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Article
A Co-Culture Model of the Human Respiratory Tract to Discriminate the Toxicological Profile of Cationic Nanoparticles According to Their Surface Charge Density
Toxics 2021, 9(9), 210; https://doi.org/10.3390/toxics9090210 - 31 Aug 2021
Viewed by 548
Abstract
This study aimed at discriminating with sensitivity the toxicological effects of carbon dots (CDs) with various zeta potential (ζ) and charge density (Qek) in different cellular models of the human respiratory tract. One anionic and three cationic CDs were synthetized as [...] Read more.
This study aimed at discriminating with sensitivity the toxicological effects of carbon dots (CDs) with various zeta potential (ζ) and charge density (Qek) in different cellular models of the human respiratory tract. One anionic and three cationic CDs were synthetized as follows: CD-COOH (ζ = −43.3 mV); CD-PEI600 (Qek = 4.70 µmol/mg; ζ = +31.8 mV); CD-PEHA (Qek = 3.30 µmol/mg; ζ = +29.2 mV) and CD-DMEDA (Qek = 0.01 µmol/mg; ζ = +11.1 mV). Epithelial cells (A549) and macrophages (THP-1) were seeded alone or as co-cultures with different A549:THP-1 ratios. The obtained models were characterized, and multiple biological responses evoked by CDs were assessed in the mono-cultures and the best co-culture model. With 14% macrophages, the 2:1 ratio co-culture best mimicked the in vivo conditions and responded to lipopolysaccharides. The anionic CD did not induce any effect in the mono-cultures nor in the co-culture. Among the cationic CDs, the one with the highest charge density (CD-PEI600) induced the most pronounced responses whatever the culture model. The cationic CDs of low charge density (CD-PEHA and CD-DMEDA) evoked similar responses in the mono-cultures, whereas in the co-culture, the three cationic CDs ranked according to their charge density (CD-PEI600 > CD-PEHA > CD-DMEDA), when taking into account their inflammatory effect. Thus, the co-culture system developed in this study appears to be a sensitive model for finely discriminating the toxicological profile of cationic nanoparticles differing by the density of their surface charges. Full article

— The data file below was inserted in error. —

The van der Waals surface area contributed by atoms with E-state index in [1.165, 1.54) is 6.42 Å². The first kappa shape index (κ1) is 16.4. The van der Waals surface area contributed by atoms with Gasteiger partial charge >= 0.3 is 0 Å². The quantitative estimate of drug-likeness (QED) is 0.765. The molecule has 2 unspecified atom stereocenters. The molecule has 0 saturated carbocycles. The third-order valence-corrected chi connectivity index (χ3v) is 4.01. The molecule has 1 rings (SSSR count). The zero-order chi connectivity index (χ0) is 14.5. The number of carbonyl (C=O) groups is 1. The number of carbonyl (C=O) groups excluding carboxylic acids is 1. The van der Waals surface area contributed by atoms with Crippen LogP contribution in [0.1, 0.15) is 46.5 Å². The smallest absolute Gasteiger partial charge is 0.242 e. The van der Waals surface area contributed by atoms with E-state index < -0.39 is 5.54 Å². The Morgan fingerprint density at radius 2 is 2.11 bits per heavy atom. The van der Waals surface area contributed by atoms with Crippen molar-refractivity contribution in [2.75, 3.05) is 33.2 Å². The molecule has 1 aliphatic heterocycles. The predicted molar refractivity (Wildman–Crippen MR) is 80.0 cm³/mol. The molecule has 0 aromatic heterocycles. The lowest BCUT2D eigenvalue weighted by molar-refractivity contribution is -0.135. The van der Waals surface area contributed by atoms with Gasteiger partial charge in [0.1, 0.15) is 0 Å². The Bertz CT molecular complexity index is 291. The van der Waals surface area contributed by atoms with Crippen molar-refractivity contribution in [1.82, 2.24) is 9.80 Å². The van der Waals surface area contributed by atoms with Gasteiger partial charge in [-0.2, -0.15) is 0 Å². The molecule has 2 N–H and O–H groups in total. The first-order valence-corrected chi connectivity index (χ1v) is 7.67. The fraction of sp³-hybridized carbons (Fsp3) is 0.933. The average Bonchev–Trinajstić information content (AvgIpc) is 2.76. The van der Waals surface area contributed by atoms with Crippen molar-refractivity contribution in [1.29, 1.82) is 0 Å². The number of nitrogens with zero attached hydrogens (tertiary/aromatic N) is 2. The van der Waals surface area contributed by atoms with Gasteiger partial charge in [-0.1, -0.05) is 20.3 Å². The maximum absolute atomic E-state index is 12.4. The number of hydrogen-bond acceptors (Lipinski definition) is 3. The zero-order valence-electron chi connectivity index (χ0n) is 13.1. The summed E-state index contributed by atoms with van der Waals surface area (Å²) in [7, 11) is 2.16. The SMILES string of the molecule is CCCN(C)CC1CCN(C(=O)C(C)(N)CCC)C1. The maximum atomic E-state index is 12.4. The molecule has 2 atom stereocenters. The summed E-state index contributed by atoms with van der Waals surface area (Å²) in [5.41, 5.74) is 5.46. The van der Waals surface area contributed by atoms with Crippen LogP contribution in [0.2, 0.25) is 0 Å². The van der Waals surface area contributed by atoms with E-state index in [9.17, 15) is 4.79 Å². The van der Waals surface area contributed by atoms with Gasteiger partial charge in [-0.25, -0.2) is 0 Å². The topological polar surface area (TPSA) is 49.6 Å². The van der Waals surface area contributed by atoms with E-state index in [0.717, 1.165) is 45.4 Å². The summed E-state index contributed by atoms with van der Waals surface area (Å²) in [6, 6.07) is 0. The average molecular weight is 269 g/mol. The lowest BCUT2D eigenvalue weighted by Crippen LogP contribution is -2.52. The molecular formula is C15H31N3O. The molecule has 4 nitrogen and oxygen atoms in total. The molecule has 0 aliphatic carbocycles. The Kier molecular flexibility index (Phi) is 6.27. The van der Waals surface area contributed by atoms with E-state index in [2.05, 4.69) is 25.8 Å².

(This article belongs to the Special Issue Assessment of the (Eco)Toxicity of Nanomaterials)
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Article
Cellular Uptake and Toxicological Effects of Differently Sized Zinc Oxide Nanoparticles in Intestinal Cells
Toxics 2021, 9(5), 96; https://doi.org/10.3390/toxics9050096 - 27 Apr 2021
Cited by 2 | Viewed by 765
Abstract
Due to their beneficial properties, the use of zinc oxide nanoparticles (ZnO NP) is constantly increasing, especially in consumer-related areas, such as food packaging and food additives, which is leading to an increased oral uptake of ZnO NP. Consequently, the aim of our [...] Read more.